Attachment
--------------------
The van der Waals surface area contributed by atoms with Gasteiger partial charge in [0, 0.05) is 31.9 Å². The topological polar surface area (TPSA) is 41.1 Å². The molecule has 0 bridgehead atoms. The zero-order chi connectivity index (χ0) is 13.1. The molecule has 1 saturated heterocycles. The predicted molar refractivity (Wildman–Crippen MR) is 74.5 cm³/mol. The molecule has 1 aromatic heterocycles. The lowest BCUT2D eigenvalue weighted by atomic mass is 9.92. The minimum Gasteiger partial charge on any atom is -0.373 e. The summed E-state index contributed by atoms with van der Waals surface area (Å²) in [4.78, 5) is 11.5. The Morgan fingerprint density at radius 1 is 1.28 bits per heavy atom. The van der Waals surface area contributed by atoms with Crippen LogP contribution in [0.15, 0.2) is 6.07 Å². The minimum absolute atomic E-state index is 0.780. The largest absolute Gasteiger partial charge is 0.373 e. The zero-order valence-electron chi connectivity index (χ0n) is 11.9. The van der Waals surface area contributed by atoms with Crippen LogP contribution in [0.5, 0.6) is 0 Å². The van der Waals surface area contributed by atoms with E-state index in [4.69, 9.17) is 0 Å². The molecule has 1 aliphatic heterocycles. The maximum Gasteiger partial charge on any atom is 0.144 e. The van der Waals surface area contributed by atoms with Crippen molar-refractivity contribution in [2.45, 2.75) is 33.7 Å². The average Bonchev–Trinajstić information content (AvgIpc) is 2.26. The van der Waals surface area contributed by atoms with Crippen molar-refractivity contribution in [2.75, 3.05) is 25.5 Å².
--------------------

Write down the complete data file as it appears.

The van der Waals surface area contributed by atoms with Gasteiger partial charge in [0, 0.05) is 31.9 Å². The topological polar surface area (TPSA) is 41.1 Å². The molecule has 0 bridgehead atoms. The zero-order chi connectivity index (χ0) is 13.1. The molecule has 1 saturated heterocycles. The predicted molar refractivity (Wildman–Crippen MR) is 74.5 cm³/mol. The molecule has 1 aromatic heterocycles. The lowest BCUT2D eigenvalue weighted by atomic mass is 9.92. The minimum Gasteiger partial charge on any atom is -0.373 e. The summed E-state index contributed by atoms with van der Waals surface area (Å²) in [4.78, 5) is 11.5. The Morgan fingerprint density at radius 1 is 1.28 bits per heavy atom. The van der Waals surface area contributed by atoms with Crippen LogP contribution in [0.15, 0.2) is 6.07 Å². The minimum absolute atomic E-state index is 0.780. The largest absolute Gasteiger partial charge is 0.373 e. The zero-order valence-electron chi connectivity index (χ0n) is 11.9. The van der Waals surface area contributed by atoms with Crippen LogP contribution in [0.5, 0.6) is 0 Å². The van der Waals surface area contributed by atoms with E-state index in [4.69, 9.17) is 0 Å². The molecule has 1 aliphatic heterocycles. The maximum Gasteiger partial charge on any atom is 0.144 e. The van der Waals surface area contributed by atoms with Crippen molar-refractivity contribution in [2.45, 2.75) is 33.7 Å². The average Bonchev–Trinajstić information content (AvgIpc) is 2.26. The van der Waals surface area contributed by atoms with Crippen molar-refractivity contribution in [2.75, 3.05) is 25.5 Å².